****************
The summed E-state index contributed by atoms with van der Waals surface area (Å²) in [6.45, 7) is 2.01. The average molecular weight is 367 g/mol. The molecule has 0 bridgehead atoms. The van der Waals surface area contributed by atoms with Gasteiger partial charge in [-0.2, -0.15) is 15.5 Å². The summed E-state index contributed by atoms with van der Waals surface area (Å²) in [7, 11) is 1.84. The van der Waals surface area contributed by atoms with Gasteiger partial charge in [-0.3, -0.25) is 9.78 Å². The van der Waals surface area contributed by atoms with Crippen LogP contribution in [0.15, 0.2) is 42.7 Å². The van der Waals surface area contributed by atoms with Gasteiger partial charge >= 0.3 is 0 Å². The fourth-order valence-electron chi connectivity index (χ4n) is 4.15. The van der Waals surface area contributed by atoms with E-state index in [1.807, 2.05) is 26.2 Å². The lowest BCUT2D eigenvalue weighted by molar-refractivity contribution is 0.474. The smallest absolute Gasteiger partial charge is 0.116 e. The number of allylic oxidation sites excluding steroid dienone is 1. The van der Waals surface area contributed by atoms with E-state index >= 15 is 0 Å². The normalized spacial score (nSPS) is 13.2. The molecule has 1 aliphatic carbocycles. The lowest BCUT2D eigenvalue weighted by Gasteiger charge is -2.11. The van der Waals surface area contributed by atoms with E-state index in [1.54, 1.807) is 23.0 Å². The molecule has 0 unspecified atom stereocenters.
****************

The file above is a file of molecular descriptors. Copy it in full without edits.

The summed E-state index contributed by atoms with van der Waals surface area (Å²) in [6.45, 7) is 2.01. The average molecular weight is 367 g/mol. The molecule has 0 bridgehead atoms. The van der Waals surface area contributed by atoms with Gasteiger partial charge in [-0.2, -0.15) is 15.5 Å². The summed E-state index contributed by atoms with van der Waals surface area (Å²) in [7, 11) is 1.84. The van der Waals surface area contributed by atoms with Gasteiger partial charge in [-0.3, -0.25) is 9.78 Å². The van der Waals surface area contributed by atoms with Crippen LogP contribution in [0.15, 0.2) is 42.7 Å². The van der Waals surface area contributed by atoms with Gasteiger partial charge >= 0.3 is 0 Å². The fourth-order valence-electron chi connectivity index (χ4n) is 4.15. The van der Waals surface area contributed by atoms with E-state index in [1.807, 2.05) is 26.2 Å². The lowest BCUT2D eigenvalue weighted by molar-refractivity contribution is 0.474. The smallest absolute Gasteiger partial charge is 0.116 e. The number of allylic oxidation sites excluding steroid dienone is 1. The van der Waals surface area contributed by atoms with E-state index >= 15 is 0 Å². The normalized spacial score (nSPS) is 13.2. The molecule has 1 aliphatic carbocycles. The lowest BCUT2D eigenvalue weighted by Gasteiger charge is -2.11. The van der Waals surface area contributed by atoms with E-state index in [1.54, 1.807) is 23.0 Å². The molecule has 0 unspecified atom stereocenters.